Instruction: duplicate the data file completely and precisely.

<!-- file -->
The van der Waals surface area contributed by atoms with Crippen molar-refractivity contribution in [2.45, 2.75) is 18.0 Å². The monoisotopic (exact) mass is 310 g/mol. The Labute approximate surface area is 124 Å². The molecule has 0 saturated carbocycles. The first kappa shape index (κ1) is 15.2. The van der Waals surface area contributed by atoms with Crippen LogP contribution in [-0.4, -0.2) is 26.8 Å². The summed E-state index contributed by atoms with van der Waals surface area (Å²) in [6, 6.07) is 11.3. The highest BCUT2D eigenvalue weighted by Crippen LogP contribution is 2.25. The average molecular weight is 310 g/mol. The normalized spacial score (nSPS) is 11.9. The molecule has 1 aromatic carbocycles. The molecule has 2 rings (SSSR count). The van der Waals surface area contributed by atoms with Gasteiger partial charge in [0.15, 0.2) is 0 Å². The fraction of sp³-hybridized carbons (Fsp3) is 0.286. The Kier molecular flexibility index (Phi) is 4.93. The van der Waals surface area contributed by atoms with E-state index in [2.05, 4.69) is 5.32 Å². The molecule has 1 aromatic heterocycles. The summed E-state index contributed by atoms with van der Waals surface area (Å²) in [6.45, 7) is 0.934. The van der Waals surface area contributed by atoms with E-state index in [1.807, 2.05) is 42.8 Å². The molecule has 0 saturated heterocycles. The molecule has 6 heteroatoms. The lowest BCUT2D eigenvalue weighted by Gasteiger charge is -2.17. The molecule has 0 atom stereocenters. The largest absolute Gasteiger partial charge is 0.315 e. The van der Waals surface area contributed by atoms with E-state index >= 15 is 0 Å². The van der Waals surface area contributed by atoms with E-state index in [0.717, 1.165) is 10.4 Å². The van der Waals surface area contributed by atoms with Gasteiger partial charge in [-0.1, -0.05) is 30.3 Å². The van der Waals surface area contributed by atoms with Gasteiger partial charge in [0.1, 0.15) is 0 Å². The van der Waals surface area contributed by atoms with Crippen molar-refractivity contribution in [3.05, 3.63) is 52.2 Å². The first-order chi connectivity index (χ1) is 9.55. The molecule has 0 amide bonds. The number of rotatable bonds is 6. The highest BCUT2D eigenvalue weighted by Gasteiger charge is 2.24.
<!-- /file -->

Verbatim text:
The van der Waals surface area contributed by atoms with Crippen molar-refractivity contribution in [2.45, 2.75) is 18.0 Å². The monoisotopic (exact) mass is 310 g/mol. The Labute approximate surface area is 124 Å². The molecule has 0 saturated carbocycles. The first kappa shape index (κ1) is 15.2. The van der Waals surface area contributed by atoms with Crippen LogP contribution in [-0.4, -0.2) is 26.8 Å². The summed E-state index contributed by atoms with van der Waals surface area (Å²) in [6, 6.07) is 11.3. The highest BCUT2D eigenvalue weighted by Crippen LogP contribution is 2.25. The average molecular weight is 310 g/mol. The normalized spacial score (nSPS) is 11.9. The molecule has 1 aromatic carbocycles. The molecule has 2 rings (SSSR count). The van der Waals surface area contributed by atoms with Gasteiger partial charge in [0.15, 0.2) is 0 Å². The fraction of sp³-hybridized carbons (Fsp3) is 0.286. The Kier molecular flexibility index (Phi) is 4.93. The van der Waals surface area contributed by atoms with E-state index in [2.05, 4.69) is 5.32 Å². The molecule has 1 aromatic heterocycles. The summed E-state index contributed by atoms with van der Waals surface area (Å²) in [6.45, 7) is 0.934. The van der Waals surface area contributed by atoms with E-state index in [1.807, 2.05) is 42.8 Å². The molecule has 0 saturated heterocycles. The molecule has 6 heteroatoms. The lowest BCUT2D eigenvalue weighted by Gasteiger charge is -2.17. The molecule has 0 atom stereocenters. The largest absolute Gasteiger partial charge is 0.315 e. The van der Waals surface area contributed by atoms with E-state index >= 15 is 0 Å². The van der Waals surface area contributed by atoms with E-state index in [0.717, 1.165) is 10.4 Å². The van der Waals surface area contributed by atoms with Gasteiger partial charge in [-0.1, -0.05) is 30.3 Å². The van der Waals surface area contributed by atoms with Gasteiger partial charge in [0.1, 0.15) is 0 Å². The van der Waals surface area contributed by atoms with Crippen molar-refractivity contribution in [3.05, 3.63) is 52.2 Å². The first-order chi connectivity index (χ1) is 9.55. The molecule has 0 amide bonds. The number of rotatable bonds is 6. The highest BCUT2D eigenvalue weighted by Gasteiger charge is 2.24.